Second Circuit Holds Copyright Class Action Claims Must Be Based on Registered Copyright
By Andrew Ungberg — Edited by Wen Bu
In Re Literary Works in Electronic Databases Copyright Litigation
Second Circuit, November 29, 2007, No. 05-5943-cv(L)
On November 29, the Court of Appeals for the Second Circuit vacated and remanded a decision of the District Court for the Southern District of New York to certify a class of freelance authors and accept a settlement of their copyright infringement claims. The claims arose from unauthorized reproduction of the authors’ works on internet sites and web databases.
The Second Circuit vacated the district court’s ruling on jurisdictional grounds. Citing Section 411(a) of the Copyright Act, which provides that claims will not be instituted until preregistration or registration of the copyright claim has been made, the court held that the district court lacked jurisdiction over the claims raised by the majority of the class members, who had not registered their works. The court held that because § 411(a) requires each class member’s claims to be based on a registered copyright, the district court lacked the authority to both certify the class and accept any settlement.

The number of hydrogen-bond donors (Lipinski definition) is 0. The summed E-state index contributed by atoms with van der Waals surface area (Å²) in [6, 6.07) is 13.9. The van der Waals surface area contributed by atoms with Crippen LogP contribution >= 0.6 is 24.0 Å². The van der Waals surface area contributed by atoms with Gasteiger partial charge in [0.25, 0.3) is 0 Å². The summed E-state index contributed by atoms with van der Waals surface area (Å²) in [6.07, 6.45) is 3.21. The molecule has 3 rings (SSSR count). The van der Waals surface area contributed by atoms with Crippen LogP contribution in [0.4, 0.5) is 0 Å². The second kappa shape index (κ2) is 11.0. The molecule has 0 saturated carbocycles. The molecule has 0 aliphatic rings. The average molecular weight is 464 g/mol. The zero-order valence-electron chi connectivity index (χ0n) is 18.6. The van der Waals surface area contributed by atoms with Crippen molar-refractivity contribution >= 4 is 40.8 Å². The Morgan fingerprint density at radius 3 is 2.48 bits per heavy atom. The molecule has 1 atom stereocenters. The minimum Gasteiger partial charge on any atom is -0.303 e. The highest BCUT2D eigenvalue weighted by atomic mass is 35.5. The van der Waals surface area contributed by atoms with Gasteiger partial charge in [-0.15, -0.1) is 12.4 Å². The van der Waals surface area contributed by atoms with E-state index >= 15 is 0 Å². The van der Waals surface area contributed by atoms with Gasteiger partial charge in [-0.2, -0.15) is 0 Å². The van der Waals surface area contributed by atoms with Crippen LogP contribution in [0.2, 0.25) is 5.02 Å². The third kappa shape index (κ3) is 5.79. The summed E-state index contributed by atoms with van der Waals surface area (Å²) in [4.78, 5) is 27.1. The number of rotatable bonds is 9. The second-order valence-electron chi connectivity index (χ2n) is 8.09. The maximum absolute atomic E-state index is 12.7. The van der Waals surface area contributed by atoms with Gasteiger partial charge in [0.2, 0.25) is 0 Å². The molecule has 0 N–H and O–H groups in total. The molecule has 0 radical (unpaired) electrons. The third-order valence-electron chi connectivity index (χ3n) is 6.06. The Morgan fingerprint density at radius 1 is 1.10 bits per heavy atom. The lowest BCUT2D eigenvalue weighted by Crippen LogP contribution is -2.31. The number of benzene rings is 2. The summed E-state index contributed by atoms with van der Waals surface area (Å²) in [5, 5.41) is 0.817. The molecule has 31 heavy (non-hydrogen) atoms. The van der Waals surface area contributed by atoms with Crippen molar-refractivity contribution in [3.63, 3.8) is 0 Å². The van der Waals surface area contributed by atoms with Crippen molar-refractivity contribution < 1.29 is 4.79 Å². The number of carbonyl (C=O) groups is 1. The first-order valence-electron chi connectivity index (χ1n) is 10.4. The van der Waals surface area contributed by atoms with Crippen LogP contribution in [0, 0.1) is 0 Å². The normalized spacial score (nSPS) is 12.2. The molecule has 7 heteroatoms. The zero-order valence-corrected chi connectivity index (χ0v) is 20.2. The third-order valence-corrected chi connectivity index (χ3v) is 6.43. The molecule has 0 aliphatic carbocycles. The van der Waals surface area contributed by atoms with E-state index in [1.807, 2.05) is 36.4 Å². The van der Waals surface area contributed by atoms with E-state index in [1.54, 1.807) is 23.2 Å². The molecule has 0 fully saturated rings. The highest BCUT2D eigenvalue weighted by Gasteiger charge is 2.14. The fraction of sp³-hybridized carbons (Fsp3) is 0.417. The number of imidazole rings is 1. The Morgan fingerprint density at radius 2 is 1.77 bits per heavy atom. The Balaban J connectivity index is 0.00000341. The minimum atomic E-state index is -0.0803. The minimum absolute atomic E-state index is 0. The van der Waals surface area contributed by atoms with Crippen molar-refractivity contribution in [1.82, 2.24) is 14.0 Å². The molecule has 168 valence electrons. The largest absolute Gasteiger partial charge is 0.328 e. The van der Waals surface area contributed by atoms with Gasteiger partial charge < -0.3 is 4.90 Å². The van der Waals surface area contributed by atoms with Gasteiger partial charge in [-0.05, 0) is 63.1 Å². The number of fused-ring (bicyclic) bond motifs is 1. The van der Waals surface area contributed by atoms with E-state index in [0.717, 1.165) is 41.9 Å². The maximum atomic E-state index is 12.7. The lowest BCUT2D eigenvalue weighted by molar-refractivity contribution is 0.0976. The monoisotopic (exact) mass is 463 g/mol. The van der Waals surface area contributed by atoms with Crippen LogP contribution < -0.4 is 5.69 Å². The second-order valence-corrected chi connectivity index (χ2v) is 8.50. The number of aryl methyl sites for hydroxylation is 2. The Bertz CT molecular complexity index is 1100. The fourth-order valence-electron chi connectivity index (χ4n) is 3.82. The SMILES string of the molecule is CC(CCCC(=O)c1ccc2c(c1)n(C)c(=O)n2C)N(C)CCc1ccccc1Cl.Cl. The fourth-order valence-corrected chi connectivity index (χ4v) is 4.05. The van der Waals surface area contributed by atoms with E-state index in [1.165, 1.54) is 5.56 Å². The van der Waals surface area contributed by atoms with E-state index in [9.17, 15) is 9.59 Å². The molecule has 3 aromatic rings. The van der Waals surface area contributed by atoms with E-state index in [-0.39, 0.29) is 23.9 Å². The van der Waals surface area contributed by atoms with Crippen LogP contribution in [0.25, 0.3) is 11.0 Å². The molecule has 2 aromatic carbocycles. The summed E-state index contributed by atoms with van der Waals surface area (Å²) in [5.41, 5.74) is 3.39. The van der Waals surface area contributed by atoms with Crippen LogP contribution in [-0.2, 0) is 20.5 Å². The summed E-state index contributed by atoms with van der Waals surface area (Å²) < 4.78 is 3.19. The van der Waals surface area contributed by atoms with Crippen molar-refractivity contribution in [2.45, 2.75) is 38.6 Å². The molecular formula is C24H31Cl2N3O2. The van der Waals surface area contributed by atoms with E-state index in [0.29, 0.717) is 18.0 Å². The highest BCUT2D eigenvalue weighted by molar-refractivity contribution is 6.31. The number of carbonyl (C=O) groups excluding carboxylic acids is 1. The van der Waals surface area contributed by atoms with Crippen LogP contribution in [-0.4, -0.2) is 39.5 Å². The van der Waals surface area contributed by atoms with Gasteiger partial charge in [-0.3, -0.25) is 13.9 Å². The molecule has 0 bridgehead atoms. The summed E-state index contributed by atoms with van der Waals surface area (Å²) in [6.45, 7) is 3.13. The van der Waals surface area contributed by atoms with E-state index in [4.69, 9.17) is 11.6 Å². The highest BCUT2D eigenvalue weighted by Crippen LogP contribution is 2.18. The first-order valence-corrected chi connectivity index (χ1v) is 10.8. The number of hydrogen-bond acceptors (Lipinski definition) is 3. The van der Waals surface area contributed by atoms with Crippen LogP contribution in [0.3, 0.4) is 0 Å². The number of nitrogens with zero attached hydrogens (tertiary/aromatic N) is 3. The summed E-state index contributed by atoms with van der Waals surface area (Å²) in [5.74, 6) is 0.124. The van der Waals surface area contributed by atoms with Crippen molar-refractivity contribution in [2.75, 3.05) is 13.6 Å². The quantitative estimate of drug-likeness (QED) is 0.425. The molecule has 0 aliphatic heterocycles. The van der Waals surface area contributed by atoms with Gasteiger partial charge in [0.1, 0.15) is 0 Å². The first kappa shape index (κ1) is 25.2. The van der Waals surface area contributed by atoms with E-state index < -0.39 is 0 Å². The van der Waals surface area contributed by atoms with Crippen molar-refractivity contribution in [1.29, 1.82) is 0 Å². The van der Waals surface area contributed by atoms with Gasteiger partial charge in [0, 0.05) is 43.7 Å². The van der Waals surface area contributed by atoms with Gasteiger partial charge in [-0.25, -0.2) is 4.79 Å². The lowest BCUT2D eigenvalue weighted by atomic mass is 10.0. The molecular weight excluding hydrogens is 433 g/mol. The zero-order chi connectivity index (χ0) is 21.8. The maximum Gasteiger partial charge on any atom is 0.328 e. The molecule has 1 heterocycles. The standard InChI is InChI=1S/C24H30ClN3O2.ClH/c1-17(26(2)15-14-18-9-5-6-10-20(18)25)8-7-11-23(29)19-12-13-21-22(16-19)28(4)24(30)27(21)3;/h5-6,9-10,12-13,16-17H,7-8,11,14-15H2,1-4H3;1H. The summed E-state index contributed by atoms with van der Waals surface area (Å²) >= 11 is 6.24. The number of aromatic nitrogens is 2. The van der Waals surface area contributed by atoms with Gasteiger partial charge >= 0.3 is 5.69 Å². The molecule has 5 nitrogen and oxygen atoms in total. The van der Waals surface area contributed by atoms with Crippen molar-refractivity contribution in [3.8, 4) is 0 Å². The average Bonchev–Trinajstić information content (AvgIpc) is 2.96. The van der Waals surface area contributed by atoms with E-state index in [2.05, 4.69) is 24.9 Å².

Richard Pérez-Peña of the New York Times reports on the decision.
Google’s William Patry sharply disagrees with the court’s reading of § 411(a).
Judge Walker dissented, arguing that the majority fundamentally misunderstood the nature of § 411(a), treating it as a jurisdictional bar when in reality it is a claim-processing rule. Relying on Eberhart v. United States, 546 U.S. 12 (2005) and a series of other Supreme Court decisions to define the distinction, he argued that § 411(a) is more like claim-processing rules than a jurisdictional bar because the rule primarily allows consideration of the Copyright Office’s views on the validity of a copyright (which is not at issue in a settlement), is a prerequisite only to particular remedies, and is limited through a number of recognized exceptions. He stated that as Congress passed the Act to facilitate the enforcement of copyrights, the statute makes registration a prerequisite to recover damages, but not all members of a settlement-only class need to hold registered copyrights for the court to have jurisdiction over their claims.
Interestingly, Judge Walker and Judge Winter are possible members of the plaintiff class but declined to recuse themselves, issuing a separate opinion explaining their non-recusal.